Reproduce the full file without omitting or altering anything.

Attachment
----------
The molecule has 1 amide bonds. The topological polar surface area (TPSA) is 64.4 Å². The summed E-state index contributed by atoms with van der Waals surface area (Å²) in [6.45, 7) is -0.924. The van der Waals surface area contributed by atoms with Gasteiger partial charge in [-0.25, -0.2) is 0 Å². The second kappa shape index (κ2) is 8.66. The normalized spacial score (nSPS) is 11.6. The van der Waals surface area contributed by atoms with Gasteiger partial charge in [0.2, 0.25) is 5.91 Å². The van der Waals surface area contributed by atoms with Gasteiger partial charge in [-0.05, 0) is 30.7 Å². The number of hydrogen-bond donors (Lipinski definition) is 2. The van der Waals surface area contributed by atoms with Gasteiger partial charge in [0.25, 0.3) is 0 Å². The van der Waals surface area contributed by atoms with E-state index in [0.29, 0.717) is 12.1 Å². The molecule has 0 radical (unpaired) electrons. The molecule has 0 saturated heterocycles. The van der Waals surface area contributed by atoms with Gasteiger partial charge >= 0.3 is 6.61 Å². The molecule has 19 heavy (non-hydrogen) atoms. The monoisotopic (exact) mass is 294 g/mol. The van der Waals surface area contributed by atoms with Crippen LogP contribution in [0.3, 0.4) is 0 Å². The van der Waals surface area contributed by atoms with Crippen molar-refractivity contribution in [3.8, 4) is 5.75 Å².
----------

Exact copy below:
The molecule has 1 amide bonds. The topological polar surface area (TPSA) is 64.4 Å². The summed E-state index contributed by atoms with van der Waals surface area (Å²) in [6.45, 7) is -0.924. The van der Waals surface area contributed by atoms with Gasteiger partial charge in [-0.25, -0.2) is 0 Å². The second kappa shape index (κ2) is 8.66. The normalized spacial score (nSPS) is 11.6. The van der Waals surface area contributed by atoms with Gasteiger partial charge in [0.2, 0.25) is 5.91 Å². The van der Waals surface area contributed by atoms with Gasteiger partial charge in [-0.05, 0) is 30.7 Å². The number of hydrogen-bond donors (Lipinski definition) is 2. The van der Waals surface area contributed by atoms with Gasteiger partial charge in [0.25, 0.3) is 0 Å². The van der Waals surface area contributed by atoms with E-state index in [0.29, 0.717) is 12.1 Å². The molecule has 0 radical (unpaired) electrons. The molecule has 0 saturated heterocycles. The van der Waals surface area contributed by atoms with Gasteiger partial charge >= 0.3 is 6.61 Å². The molecule has 19 heavy (non-hydrogen) atoms. The monoisotopic (exact) mass is 294 g/mol. The van der Waals surface area contributed by atoms with Crippen LogP contribution in [0.3, 0.4) is 0 Å². The van der Waals surface area contributed by atoms with Crippen molar-refractivity contribution in [3.8, 4) is 5.75 Å².